I got into contact with the research team and they confirmed that there is an ongoing study with ppms patients. The results of the preliminary study were published in the Brain journal. They think the results are encouriging. However, as the drug is off patent it will be hard to find funding for clinical trials. So, it is upto your doctor/neuro to prescribe it if sufficient supporting data emerge. I think the situation could be similar to HSCT where the treatment was approved for a different indication, but the doctors used it successfully for MS as well. Only, insurance did not cover it. With amiloride money is not a problem as it costs only a few bucks.
I am just wondering if any neuro follows this research and will use it.
Targeting ASIC1 in primary progressive multiple sclerosis: evidence of neuroprotection with amiloride
Tarunya Arun1,2,*, Valentina Tomassini1,2,3,*, Emilia Sbardella1,2,4, Michiel B. de Ruiter2,5, Lucy Matthews1,2, Maria Isabel Leite1, Rose Gelineau-Morel6, Ana Cavey1, Sandra Vergo1,7, Matt Craner1,7, Lars Fugger1,7, Alex Rovira8, Mark Jenkinson2 and Jacqueline Palace1
+ Author Affiliations
1 Division of Clinical Neurology, Nuffield Department of Clinical Neurosciences, John Radcliffe Hospital, Oxford, UK
2 Oxford Centre for Functional Magnetic Resonance Imaging of the Brain (FMRIB), Nuffield Department of Clinical Neurosciences, University of Oxford, Oxford, UK
3 School of Medicine, Institute of Psychological Medicine and Clinical Neurosciences, Cardiff University School of Medicine, Cardiff, UK
4 Department of Psychology, Sapienza University, Rome, Italy
5 Department of Radiology, Academic Medical Centre, University of Amsterdam, The Netherlands
6 School of Medicine, Baylor College of Medicine, Houston, TX, USA
7 MRC Human Immunology Unit, Weatherall Institute of Molecular Medicine, John Radcliffe Hospital, University of Oxford, Oxford, UK
8 Magnetic Resonance Unit, Department of Radiology, Hospital Universitari Vall d'Hebron, Barcelona, Spain
Correspondence to: Jacqueline Palace, Division of Clinical Neurology, Department of Clinical Neurosciences, Oxford University Hospitals Trust, OX3 9DU Oxford, UK, E-mail: firstname.lastname@example.org
Received July 4, 2012.
Revision received October 9, 2012.
Accepted October 20, 2012.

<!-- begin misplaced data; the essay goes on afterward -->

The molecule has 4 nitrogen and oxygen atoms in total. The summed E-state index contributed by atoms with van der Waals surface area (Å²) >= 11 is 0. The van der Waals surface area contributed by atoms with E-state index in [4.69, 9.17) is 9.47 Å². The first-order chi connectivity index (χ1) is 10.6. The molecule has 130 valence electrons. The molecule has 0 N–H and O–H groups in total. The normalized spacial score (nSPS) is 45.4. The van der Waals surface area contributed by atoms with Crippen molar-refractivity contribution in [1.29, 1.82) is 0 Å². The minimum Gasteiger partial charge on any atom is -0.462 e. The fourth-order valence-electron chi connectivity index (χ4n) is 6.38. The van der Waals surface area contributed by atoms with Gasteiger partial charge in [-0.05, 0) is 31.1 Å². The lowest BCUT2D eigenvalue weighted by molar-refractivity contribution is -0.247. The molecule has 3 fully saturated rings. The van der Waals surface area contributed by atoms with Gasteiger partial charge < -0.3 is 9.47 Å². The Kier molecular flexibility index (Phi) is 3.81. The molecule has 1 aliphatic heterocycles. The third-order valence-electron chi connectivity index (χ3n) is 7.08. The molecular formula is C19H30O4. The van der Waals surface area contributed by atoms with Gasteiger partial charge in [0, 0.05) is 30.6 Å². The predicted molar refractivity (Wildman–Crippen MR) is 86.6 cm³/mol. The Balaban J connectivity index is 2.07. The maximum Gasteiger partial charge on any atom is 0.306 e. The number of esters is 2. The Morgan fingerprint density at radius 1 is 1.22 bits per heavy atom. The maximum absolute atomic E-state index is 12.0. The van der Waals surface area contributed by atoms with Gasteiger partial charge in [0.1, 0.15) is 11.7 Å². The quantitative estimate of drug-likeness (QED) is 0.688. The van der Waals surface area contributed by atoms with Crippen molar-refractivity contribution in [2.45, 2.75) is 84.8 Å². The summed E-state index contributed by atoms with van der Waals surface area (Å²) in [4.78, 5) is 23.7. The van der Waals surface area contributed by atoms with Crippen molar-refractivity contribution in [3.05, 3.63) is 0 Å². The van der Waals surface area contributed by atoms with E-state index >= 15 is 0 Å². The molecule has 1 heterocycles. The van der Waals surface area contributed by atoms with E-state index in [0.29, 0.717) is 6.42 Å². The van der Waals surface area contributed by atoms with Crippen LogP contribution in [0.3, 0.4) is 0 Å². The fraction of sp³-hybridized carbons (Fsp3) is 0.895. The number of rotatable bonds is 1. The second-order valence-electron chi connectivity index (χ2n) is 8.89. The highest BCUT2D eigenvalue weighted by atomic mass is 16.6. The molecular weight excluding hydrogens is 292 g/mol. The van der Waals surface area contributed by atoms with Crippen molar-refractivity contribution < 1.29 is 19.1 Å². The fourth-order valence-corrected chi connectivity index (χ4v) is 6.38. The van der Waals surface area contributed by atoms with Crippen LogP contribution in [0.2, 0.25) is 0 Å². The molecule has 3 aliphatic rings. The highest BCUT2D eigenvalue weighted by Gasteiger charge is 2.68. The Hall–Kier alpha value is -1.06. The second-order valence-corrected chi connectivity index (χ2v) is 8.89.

Neurodegeneration is the main cause for permanent disability in multiple sclerosis. The effect of current immunomodulatory treatments on neurodegeneration is insufficient. Therefore, direct neuroprotection and myeloprotection remain an important therapeutic goal. Targeting acid-sensing ion channel 1 (encoded by the ASIC1 gene), which contributes to the excessive intracellular accumulation of injurious Na+ and Ca2+ and is over-expressed in acute multiple sclerosis lesions, appears to be a viable strategy to limit cellular injury that is the substrate of neurodegeneration. While blockade of ASIC1 through amiloride, a potassium sparing diuretic that is currently licensed for hypertension and congestive cardiac failure, showed neuroprotective and myeloprotective effects in experimental models of multiple sclerosis, this strategy remains untested in patients with multiple sclerosis. In this translational study, we tested the neuroprotective effects of amiloride in patients with primary progressive multiple sclerosis. First, we assessed ASIC1 expression in chronic brain lesions from post-mortem of patients with progressive multiple sclerosis to identify the target process for neuroprotection. Second, we tested the neuroprotective effect of amiloride in a cohort of 14 patients with primary progressive multiple sclerosis using magnetic resonance imaging markers of neurodegeneration as outcome measures of neuroprotection. Patients with primary progressive multiple sclerosis underwent serial magnetic resonance imaging scans before (pretreatment phase) and during (treatment phase) amiloride treatment for a period of 3 years. Whole-brain volume and tissue integrity were measured with high-resolution T1-weighted and diffusion tensor imaging. In chronic brain lesions of patients with progressive multiple sclerosis, we demonstrate an increased expression of ASIC1 in axons and an association with injury markers within chronic inactive lesions. In patients with primary progressive multiple sclerosis, we observed a significant reduction in normalized annual rate of whole-brain volume during the treatment phase, compared with the pretreatment phase (P = 0.018, corrected). Consistent with this reduction, we showed that changes in diffusion indices of tissue damage within major clinically relevant white matter (corpus callosum and corticospinal tract) and deep grey matter (thalamus) structures were significantly reduced during the treatment phase (P = 0.02, corrected). Our results extend evidence of the contribution of ASIC1 to neurodegeneration in multiple sclerosis and suggest that amiloride may exert neuroprotective effects in patients with progressive multiple sclerosis. This pilot study is the first translational study on neuroprotection targeting ASIC1 and supports future randomized controlled trials measuring neuroprotection with amiloride in patients with multiple sclerosis. http://brain.oxfordjournals.org/content/136/1/106.short